At the Church of the Holy Sepulchre in the Old City of Jerusalem, conservators carefully excavated the tomb which is thought to belong to Jesus Christ. Since at least 1,555 AD, the tomb has been completely sealed off, and for many other centuries earlier, most likely.
Inside, the mixed bunch of researchers, conservation experts, and clerics discovered a marble casing with a cross carved into it, which likely dates from the Crusader era. Then, excavating further, they also came across the original rock wall of the tomb.
“It will be a long scientific analysis, but we will finally be able to see the original rock surface on which, according to tradition, the body of Christ was laid,” said Fredrik Hiebert, archaeologist-in-residence at the National Geographic Society.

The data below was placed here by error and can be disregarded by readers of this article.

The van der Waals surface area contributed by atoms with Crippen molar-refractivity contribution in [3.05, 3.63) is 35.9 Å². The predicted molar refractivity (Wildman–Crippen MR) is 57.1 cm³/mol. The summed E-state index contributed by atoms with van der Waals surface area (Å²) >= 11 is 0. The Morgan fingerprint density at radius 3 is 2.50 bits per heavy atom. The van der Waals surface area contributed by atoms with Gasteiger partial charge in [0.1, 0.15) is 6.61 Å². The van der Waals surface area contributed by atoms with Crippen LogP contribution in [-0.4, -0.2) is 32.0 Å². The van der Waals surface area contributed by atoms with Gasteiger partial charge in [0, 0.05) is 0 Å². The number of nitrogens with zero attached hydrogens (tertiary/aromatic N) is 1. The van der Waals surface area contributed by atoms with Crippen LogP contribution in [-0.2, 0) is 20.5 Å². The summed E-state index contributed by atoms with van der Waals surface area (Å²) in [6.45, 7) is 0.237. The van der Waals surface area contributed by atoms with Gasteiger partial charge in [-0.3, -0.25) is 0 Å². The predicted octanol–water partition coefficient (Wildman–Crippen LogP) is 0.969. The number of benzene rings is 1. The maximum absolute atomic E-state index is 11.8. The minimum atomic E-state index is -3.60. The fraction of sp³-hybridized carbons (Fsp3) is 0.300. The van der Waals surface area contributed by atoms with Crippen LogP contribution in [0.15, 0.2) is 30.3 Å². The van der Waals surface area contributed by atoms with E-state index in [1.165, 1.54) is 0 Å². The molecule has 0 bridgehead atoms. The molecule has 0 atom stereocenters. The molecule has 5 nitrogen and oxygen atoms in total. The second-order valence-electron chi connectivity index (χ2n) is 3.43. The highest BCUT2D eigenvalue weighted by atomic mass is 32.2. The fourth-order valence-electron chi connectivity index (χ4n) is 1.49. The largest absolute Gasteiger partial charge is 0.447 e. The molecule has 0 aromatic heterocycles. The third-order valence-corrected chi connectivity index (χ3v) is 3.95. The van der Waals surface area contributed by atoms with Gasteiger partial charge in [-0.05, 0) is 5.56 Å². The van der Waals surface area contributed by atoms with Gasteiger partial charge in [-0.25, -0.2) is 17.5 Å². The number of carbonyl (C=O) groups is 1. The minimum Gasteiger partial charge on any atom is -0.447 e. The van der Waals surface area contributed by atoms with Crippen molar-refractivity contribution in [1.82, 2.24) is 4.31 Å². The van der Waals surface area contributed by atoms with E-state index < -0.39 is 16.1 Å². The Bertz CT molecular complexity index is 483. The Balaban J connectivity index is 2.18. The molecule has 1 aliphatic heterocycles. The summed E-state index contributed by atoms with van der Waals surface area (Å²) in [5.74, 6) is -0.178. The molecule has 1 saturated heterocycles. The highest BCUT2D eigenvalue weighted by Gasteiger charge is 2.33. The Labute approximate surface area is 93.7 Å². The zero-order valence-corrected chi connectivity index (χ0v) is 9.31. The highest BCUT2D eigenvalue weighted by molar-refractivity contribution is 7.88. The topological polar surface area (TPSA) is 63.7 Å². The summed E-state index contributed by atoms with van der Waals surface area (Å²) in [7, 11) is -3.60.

“I’m absolutely amazed. My knees are shaking a little bit because I wasn’t expecting this,” he told Nation Geographic which partially funded the expedition and was also the first to break the story.
For centuries afterward, there are no records of Jesus’ tomb. The mist starts fading in 326 A.D. when Helena, the mother of the Christian Roman emperor Constantine, asked the locals in Jerusalem to guide her to the tomb of Jesus Christ. Christian tradition says that she ordered excavations be made around a limestone cave around which 1st and 2nd centuries graves were dispersed. She and company not only got inside the cave, but found three crosses and iron nails.